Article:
Top 10 Ways to Expand Your RA Empire

Bored with your revenue assurance career? Stuck in a rut because you lack the imagination and skill to add any more value to your business? Want to distract people so they do not notice there are lots of leakages that have been going on for years but that you missed? Here are the best ways to make yourself even more important in your own mind, if not in real life….

1. Start doing revenue “management”. This used to be the job of Marketing and Commercial Finance, but obviously Marketing and Commercial Finance lack your special skills, so you are there to help by pointing out how much more money could be made. Expect a backlash when people point out that RA must have too much time on their hands and demand the elimination of a cost leakage = wasted salaries on people in RA.
2. Do SOX. Not all of SOX, just a few bits you do not understand well but nobody else fancies doing. Try not to draw attention to the fact that you claim to assure the integrity of revenues but are not familiar with the company’s policy on revenue recognition. Also keep quiet on how you are able to claim to add lots more value in future when the controls were so tight last year that nothing could possibly go wrong.
3. Assure costs. Not the big interesting ones like building networks, just the ones where you reconcile revenues to directly variable costs. Do not mention that a check like that would have been a good idea just to assure your revenues in the first place.
4. Stop doing revenue management immediately after your business announces a big slump in earnings. Obviously that had nothing to do with the bit of revenue management you took responsibility for. Think of a new name for revenue management, something even vaguer than revenue management like “business assurance” or something like that.
5. Assure margins. This is a bit like revenue management but perhaps Marketing may not notice you are doing their job. Ideal way of increasing responsibility without being to blame for that slump in earnings.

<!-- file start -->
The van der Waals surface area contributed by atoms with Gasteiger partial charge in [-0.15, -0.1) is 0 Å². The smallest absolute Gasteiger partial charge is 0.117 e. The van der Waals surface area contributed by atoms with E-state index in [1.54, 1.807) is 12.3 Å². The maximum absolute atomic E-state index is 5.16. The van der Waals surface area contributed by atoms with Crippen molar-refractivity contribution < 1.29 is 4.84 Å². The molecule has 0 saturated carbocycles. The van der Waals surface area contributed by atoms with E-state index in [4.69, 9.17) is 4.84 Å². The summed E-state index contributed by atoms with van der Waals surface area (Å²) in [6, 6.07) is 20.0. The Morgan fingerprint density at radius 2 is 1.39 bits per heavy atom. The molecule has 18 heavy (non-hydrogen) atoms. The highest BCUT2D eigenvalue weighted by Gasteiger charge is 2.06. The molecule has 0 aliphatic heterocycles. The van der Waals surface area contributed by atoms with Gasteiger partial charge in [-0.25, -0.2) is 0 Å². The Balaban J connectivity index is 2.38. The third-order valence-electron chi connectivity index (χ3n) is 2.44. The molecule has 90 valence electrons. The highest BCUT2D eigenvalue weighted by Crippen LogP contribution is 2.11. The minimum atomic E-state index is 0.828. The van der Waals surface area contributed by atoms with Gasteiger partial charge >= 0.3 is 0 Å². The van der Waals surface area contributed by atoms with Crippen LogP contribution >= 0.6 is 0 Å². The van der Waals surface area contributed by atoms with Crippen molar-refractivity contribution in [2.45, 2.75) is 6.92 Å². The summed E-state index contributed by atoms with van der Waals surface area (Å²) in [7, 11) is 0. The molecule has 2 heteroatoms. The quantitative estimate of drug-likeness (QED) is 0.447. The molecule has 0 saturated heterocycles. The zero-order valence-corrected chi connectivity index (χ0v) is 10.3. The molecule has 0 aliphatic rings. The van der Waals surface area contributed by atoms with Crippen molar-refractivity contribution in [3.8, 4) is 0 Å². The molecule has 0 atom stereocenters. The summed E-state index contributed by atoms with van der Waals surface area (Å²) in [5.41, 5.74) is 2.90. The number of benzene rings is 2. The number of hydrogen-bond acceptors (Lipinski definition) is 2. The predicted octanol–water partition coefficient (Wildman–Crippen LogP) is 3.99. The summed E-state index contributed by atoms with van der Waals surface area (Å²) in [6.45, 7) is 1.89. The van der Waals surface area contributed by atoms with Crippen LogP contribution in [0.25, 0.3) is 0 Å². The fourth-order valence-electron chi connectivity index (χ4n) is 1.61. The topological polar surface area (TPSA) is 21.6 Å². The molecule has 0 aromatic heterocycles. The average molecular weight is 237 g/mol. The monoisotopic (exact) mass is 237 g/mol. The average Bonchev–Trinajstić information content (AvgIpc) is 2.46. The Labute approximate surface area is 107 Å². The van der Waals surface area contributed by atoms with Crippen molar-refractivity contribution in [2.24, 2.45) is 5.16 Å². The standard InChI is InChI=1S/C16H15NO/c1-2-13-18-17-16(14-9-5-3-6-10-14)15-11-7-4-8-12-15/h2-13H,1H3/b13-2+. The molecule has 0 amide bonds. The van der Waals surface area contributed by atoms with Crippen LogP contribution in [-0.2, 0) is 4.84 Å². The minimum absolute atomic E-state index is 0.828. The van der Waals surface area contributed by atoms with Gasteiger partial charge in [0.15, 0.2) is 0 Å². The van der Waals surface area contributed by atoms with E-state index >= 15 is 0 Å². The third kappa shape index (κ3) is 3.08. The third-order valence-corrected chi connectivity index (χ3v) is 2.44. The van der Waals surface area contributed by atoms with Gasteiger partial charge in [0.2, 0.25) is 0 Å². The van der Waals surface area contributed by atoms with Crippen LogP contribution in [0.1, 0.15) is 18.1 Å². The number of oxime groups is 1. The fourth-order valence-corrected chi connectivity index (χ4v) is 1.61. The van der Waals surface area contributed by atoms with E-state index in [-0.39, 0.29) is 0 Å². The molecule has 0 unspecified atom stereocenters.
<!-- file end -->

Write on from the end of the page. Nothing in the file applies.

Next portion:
6. Take on responsibility for detecting Fraud. Then think again because they would sack you if you messed this up.
7. Fly around doing conferences. Having done everything imaginable to add value to your own business, you have a lot of time on your hands to tell everyone else how successful you have been.
8. Cover revenue share with partners. Hope you spot your own screw-ups before someone in revenue assurance for your partners does. Remember, they may talk at the same conferences as you and if they boast of lots of leakages then everyone will know it was you that mucked up.
9. Do quality assurance. By definition, there are no consistent, measurable and objective targets to meet with quality assurance so it fits perfectly with your approach to revenue assurance.
10. Do business assurance. Every morning when you arrive at work, ask yourself if the business is still there and if it is, say “check” and pat yourself on the back for a job well done. Spend the rest of the day planning your sight seeing at the next exotic conference location.
10a. But seriously, assure everybody else’s business decisions. They cannot be trusted. Form an underground “shadow” exec board to make the tough decisions the real execs are afraid to make. Don’t tell the real execs because it might upset them. Or anyone else, just in case. Unless it is at a revenue assurance conference because the probability of that making its way back to the execs is nil.
10b. But really seriously, do business assurance and revenue management and anything else that takes your fancy. Write your own job spec and change it at will. Take a few extra days holiday because you deserve it. Give yourself free reign to second-guess any decision anyone else makes and point out all their mistakes. Unless earnings slump. That was someone else’s fault. Because obviously those decisions were not your responsibility. You know your place, even if nobody else does.

Eric Priezkalns
Eric Priezkalns
Eric is the Editor of Commsrisk. Look here for more about the history of Commsrisk and the role played by Eric.

Eric is also the Chief Executive of the Risk & Assurance Group (RAG), a global association of professionals working in risk management and business assurance for communications providers.

Previously Eric was Director of Risk Management for Qatar Telecom and he has worked with Cable & Wireless, T‑Mobile, Sky, Worldcom and other telcos. He was lead author of Revenue Assurance: Expert Opinions for Communications Providers, published by CRC Press. He is a qualified chartered accountant, with degrees in information systems, and in mathematics and philosophy.